1. You must have a labor percent goal established. All through this article I will use the same set of numbers for the examples. In this case the goal will be 14%. Your goal must be based on reality. Can you really cover your business with this labor?
2. You must have a proficiency chart. This tells you who can do what position and how good they are at that position. My suggestion is cross training. Have your entire staff knowledgeable in every position you have in your business. This will make covering a call off easier, as well as breaking up boredom.
3. You must have an availability chart and written request off procedure. This tells who can work at what times. If Joe can only work 11 to 2 and you write a schedule of 12 to 3, you are either going to be short handed at 2 or Joe will now have a reason to not like his job. This type of negativity is not good for your staff or the business. Also use a calendar system to allow your staff to make requests for off days. A written system will allow you documentation of requests, the ability to notice an abusive patterns and a centralized place for the staff to record the request.
4. You must have a realistic projection for sales broken down hourly (at least). Base your projection on reality. If you are up 5% from last year don’t project 15% increase and hope for the best. Also have at least hourly projections so you will have people there when you need them and scheduled to leave when you don’t need them.
5. Know your average wage and convert this to man-hours and figure your sales per man-hour (SPM). A real projected sales of $35000 with the 14% labor goal divided by the average example of $9.88 equals man-hours of 496 (rounded). Taking the sales of $35000 and divide it by 496 leaves SPM of $70.56. Meaning on average it takes $70.56 in sales to pay for 1 man hour worked. Now understand this is an average and does not define your productivity. In your busiest times the synergy of your staff will move this number up greatly. A staff of 8 may be able to easily handle SPM of $140 while the average of $70.56 is really impossible for one person to handle.
6. Figure your minimum and max staffing. This is the number of people you need to operate regardless of sales. For example if you have 2 positions that must be covered to give adequate service your minimum staffing is 2. That means if you are open 18 hours a day 7 days a week, your schedule will have a minimum of 252 hours on it before the first sale is made. You max staffing number is based on what your staff can produce during your busiest time. If your biggest daily hour is $900 and a staff of 8 can handle it perfectly, you now know you will have 8 scheduled every hour that is $900. Count the number of hours that are $900 and multiple that by 8. For the example let’s use 7 hours times 8 equals 56 hours. Add that to your 252 and your schedule has 308 hours on it. Take this 308 and subtract it from the 496 and that leaves 188 hours to staff the remaining hours you are open.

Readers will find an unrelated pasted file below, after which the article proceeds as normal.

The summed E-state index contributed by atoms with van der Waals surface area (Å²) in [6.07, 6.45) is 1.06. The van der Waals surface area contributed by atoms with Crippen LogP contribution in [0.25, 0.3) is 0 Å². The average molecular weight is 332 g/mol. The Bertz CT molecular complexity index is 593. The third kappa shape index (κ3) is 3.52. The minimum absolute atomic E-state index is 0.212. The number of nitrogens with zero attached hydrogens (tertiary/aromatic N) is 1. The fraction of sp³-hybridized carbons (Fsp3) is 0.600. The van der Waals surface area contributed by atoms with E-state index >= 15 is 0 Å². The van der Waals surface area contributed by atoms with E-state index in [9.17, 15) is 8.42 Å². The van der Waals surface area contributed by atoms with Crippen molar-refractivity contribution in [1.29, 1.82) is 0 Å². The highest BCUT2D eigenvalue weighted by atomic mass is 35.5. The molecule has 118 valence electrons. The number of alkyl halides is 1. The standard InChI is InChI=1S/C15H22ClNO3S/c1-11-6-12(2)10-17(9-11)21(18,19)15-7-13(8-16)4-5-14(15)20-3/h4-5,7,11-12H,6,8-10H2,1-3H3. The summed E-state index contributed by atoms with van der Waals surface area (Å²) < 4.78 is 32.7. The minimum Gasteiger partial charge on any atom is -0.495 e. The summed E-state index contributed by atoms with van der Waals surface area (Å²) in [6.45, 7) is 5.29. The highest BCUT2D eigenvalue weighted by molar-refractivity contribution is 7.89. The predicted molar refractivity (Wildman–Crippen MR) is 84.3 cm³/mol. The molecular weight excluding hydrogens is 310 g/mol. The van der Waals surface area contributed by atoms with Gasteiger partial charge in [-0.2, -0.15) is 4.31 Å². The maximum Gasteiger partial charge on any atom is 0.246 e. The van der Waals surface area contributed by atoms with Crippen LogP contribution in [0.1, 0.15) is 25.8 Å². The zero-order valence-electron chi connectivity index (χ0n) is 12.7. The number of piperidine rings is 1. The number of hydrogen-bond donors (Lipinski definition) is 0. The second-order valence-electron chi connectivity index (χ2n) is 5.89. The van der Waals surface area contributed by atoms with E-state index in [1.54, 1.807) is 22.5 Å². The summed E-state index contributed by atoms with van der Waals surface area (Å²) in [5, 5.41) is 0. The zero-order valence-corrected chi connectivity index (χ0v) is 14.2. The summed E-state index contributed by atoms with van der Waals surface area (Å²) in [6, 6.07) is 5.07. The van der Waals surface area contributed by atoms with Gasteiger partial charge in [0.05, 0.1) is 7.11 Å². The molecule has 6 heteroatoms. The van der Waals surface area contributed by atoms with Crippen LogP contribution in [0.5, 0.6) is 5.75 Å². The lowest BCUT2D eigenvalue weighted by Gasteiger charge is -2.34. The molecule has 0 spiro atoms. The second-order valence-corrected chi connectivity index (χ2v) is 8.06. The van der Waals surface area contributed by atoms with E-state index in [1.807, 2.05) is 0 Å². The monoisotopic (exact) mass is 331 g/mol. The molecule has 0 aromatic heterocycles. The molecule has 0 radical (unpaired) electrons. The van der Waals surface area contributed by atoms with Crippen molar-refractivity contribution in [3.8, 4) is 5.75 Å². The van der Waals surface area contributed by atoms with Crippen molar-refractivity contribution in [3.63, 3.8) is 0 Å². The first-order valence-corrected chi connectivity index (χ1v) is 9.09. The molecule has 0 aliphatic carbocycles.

7. Use a bar graph system. A bar graph is a computer program that uses the information above to assist you in developing a schedule that will be profitable and cover the needs of the customers. There are a number of programs that you can purchase just search bar graph scheduling in your favorite search engine. You can also use EXCEL or another spreadsheet to write your own.
John W Moore, better known by friends and associates as “Bill,” has thirty plus years in the restaurant industry. Having worked for the leading corporations as well as consulted for local family owned and ran restaurants, he understands the opportunities facing owner/operators in today’s tough markets. His website http://www.thecon2nental.com is all about providing leadership in today’s restaurant.